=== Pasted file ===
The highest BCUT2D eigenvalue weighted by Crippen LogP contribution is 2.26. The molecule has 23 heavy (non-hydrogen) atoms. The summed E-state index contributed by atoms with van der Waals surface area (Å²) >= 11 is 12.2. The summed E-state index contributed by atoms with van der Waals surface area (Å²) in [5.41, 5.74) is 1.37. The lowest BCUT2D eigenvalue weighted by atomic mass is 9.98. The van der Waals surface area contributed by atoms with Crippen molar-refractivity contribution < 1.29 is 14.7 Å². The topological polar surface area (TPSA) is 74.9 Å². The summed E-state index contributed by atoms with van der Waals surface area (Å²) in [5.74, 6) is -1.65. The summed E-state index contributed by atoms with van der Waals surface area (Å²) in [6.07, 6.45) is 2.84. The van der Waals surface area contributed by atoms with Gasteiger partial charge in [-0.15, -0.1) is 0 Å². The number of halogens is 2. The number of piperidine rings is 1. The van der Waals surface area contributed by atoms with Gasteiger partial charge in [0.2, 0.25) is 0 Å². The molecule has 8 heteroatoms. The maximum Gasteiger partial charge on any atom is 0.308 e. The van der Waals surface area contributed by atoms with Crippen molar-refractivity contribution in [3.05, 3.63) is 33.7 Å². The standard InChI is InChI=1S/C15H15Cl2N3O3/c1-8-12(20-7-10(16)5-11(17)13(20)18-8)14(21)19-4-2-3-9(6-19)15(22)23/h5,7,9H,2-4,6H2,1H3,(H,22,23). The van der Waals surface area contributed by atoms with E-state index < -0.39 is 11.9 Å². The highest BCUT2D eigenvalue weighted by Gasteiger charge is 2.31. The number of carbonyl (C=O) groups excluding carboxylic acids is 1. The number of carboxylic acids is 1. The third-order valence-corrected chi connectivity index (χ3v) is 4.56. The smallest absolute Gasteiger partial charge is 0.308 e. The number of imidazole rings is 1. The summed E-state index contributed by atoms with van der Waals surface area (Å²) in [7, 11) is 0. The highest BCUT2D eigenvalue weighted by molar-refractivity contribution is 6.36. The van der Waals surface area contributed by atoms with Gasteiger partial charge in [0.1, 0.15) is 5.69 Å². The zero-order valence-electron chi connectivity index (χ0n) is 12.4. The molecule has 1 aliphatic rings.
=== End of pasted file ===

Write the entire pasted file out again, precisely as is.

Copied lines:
The highest BCUT2D eigenvalue weighted by Crippen LogP contribution is 2.26. The molecule has 23 heavy (non-hydrogen) atoms. The summed E-state index contributed by atoms with van der Waals surface area (Å²) >= 11 is 12.2. The summed E-state index contributed by atoms with van der Waals surface area (Å²) in [5.41, 5.74) is 1.37. The lowest BCUT2D eigenvalue weighted by atomic mass is 9.98. The van der Waals surface area contributed by atoms with Crippen molar-refractivity contribution < 1.29 is 14.7 Å². The topological polar surface area (TPSA) is 74.9 Å². The summed E-state index contributed by atoms with van der Waals surface area (Å²) in [5.74, 6) is -1.65. The summed E-state index contributed by atoms with van der Waals surface area (Å²) in [6.07, 6.45) is 2.84. The van der Waals surface area contributed by atoms with Gasteiger partial charge in [-0.15, -0.1) is 0 Å². The number of halogens is 2. The number of piperidine rings is 1. The van der Waals surface area contributed by atoms with Gasteiger partial charge in [0.2, 0.25) is 0 Å². The molecule has 8 heteroatoms. The maximum Gasteiger partial charge on any atom is 0.308 e. The van der Waals surface area contributed by atoms with Crippen molar-refractivity contribution in [3.05, 3.63) is 33.7 Å². The standard InChI is InChI=1S/C15H15Cl2N3O3/c1-8-12(20-7-10(16)5-11(17)13(20)18-8)14(21)19-4-2-3-9(6-19)15(22)23/h5,7,9H,2-4,6H2,1H3,(H,22,23). The van der Waals surface area contributed by atoms with E-state index < -0.39 is 11.9 Å². The highest BCUT2D eigenvalue weighted by Gasteiger charge is 2.31. The number of carbonyl (C=O) groups excluding carboxylic acids is 1. The number of carboxylic acids is 1. The third-order valence-corrected chi connectivity index (χ3v) is 4.56. The smallest absolute Gasteiger partial charge is 0.308 e. The number of imidazole rings is 1. The summed E-state index contributed by atoms with van der Waals surface area (Å²) in [7, 11) is 0. The highest BCUT2D eigenvalue weighted by molar-refractivity contribution is 6.36. The van der Waals surface area contributed by atoms with Gasteiger partial charge in [0.1, 0.15) is 5.69 Å². The zero-order valence-electron chi connectivity index (χ0n) is 12.4. The molecule has 1 aliphatic rings.